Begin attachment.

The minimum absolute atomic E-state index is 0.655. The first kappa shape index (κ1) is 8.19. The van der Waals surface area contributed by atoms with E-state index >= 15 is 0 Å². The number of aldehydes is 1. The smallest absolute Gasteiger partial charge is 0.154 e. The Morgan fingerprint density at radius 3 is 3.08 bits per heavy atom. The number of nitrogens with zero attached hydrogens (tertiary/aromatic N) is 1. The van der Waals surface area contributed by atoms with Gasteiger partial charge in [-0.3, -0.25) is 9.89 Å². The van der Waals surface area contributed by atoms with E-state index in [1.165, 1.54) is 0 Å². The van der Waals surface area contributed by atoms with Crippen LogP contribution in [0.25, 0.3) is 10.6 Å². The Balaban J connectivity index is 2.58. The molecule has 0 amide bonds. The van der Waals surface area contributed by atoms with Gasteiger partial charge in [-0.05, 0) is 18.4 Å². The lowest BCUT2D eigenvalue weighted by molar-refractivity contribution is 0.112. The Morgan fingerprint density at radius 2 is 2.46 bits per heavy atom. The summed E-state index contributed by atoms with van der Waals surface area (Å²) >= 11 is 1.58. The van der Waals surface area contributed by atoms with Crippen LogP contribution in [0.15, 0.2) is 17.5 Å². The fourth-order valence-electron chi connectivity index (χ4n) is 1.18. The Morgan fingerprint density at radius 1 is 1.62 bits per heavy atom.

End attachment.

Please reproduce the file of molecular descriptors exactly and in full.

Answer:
The minimum absolute atomic E-state index is 0.655. The first kappa shape index (κ1) is 8.19. The van der Waals surface area contributed by atoms with E-state index >= 15 is 0 Å². The number of aldehydes is 1. The smallest absolute Gasteiger partial charge is 0.154 e. The Morgan fingerprint density at radius 3 is 3.08 bits per heavy atom. The number of nitrogens with zero attached hydrogens (tertiary/aromatic N) is 1. The van der Waals surface area contributed by atoms with Gasteiger partial charge in [-0.3, -0.25) is 9.89 Å². The van der Waals surface area contributed by atoms with E-state index in [1.165, 1.54) is 0 Å². The van der Waals surface area contributed by atoms with Crippen LogP contribution in [0.25, 0.3) is 10.6 Å². The Balaban J connectivity index is 2.58. The molecule has 0 amide bonds. The van der Waals surface area contributed by atoms with Gasteiger partial charge in [-0.05, 0) is 18.4 Å². The lowest BCUT2D eigenvalue weighted by molar-refractivity contribution is 0.112. The Morgan fingerprint density at radius 2 is 2.46 bits per heavy atom. The summed E-state index contributed by atoms with van der Waals surface area (Å²) >= 11 is 1.58. The van der Waals surface area contributed by atoms with Crippen LogP contribution in [0.15, 0.2) is 17.5 Å². The fourth-order valence-electron chi connectivity index (χ4n) is 1.18. The Morgan fingerprint density at radius 1 is 1.62 bits per heavy atom.